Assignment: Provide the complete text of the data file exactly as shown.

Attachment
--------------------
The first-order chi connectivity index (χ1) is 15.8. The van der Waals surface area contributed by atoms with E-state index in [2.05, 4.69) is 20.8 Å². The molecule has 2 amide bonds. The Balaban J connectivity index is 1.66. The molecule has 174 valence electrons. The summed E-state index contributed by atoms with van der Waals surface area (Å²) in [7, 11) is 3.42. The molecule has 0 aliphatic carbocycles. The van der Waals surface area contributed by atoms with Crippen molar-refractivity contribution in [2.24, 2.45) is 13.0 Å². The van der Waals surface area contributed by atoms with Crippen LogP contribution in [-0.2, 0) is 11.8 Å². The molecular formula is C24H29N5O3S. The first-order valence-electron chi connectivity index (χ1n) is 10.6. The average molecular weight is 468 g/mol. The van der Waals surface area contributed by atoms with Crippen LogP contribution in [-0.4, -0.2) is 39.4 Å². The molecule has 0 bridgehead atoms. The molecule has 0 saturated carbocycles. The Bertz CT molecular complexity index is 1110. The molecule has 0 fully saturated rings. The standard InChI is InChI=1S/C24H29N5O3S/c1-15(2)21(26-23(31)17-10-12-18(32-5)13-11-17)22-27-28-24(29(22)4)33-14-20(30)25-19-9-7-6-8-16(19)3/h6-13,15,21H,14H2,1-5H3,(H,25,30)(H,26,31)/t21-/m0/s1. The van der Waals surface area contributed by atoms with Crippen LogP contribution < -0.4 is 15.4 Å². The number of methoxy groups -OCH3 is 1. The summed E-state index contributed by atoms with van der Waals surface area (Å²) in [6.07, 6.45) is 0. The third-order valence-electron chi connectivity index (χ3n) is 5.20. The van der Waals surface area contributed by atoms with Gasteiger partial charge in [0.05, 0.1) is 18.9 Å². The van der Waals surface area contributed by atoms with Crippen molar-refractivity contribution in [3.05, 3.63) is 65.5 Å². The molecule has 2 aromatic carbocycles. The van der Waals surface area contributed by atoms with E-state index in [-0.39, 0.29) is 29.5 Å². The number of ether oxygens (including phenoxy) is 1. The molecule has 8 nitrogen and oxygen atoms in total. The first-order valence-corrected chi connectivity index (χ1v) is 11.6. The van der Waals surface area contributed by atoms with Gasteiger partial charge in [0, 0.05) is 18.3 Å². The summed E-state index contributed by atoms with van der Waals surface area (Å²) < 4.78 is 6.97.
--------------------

The first-order chi connectivity index (χ1) is 15.8. The van der Waals surface area contributed by atoms with E-state index in [2.05, 4.69) is 20.8 Å². The molecule has 2 amide bonds. The Balaban J connectivity index is 1.66. The molecule has 174 valence electrons. The summed E-state index contributed by atoms with van der Waals surface area (Å²) in [7, 11) is 3.42. The molecule has 0 aliphatic carbocycles. The van der Waals surface area contributed by atoms with Crippen molar-refractivity contribution in [2.24, 2.45) is 13.0 Å². The van der Waals surface area contributed by atoms with Crippen LogP contribution in [-0.2, 0) is 11.8 Å². The molecular formula is C24H29N5O3S. The first-order valence-electron chi connectivity index (χ1n) is 10.6. The average molecular weight is 468 g/mol. The van der Waals surface area contributed by atoms with Crippen LogP contribution in [-0.4, -0.2) is 39.4 Å². The molecule has 0 bridgehead atoms. The molecule has 0 saturated carbocycles. The Bertz CT molecular complexity index is 1110. The molecule has 0 fully saturated rings. The standard InChI is InChI=1S/C24H29N5O3S/c1-15(2)21(26-23(31)17-10-12-18(32-5)13-11-17)22-27-28-24(29(22)4)33-14-20(30)25-19-9-7-6-8-16(19)3/h6-13,15,21H,14H2,1-5H3,(H,25,30)(H,26,31)/t21-/m0/s1. The van der Waals surface area contributed by atoms with Crippen LogP contribution < -0.4 is 15.4 Å². The number of methoxy groups -OCH3 is 1. The summed E-state index contributed by atoms with van der Waals surface area (Å²) in [6.07, 6.45) is 0. The third-order valence-electron chi connectivity index (χ3n) is 5.20. The van der Waals surface area contributed by atoms with Gasteiger partial charge in [0.05, 0.1) is 18.9 Å². The van der Waals surface area contributed by atoms with Crippen molar-refractivity contribution in [3.05, 3.63) is 65.5 Å². The molecule has 2 aromatic carbocycles. The van der Waals surface area contributed by atoms with E-state index in [-0.39, 0.29) is 29.5 Å². The number of ether oxygens (including phenoxy) is 1. The molecule has 8 nitrogen and oxygen atoms in total. The first-order valence-corrected chi connectivity index (χ1v) is 11.6. The van der Waals surface area contributed by atoms with Gasteiger partial charge in [0, 0.05) is 18.3 Å². The summed E-state index contributed by atoms with van der Waals surface area (Å²) < 4.78 is 6.97.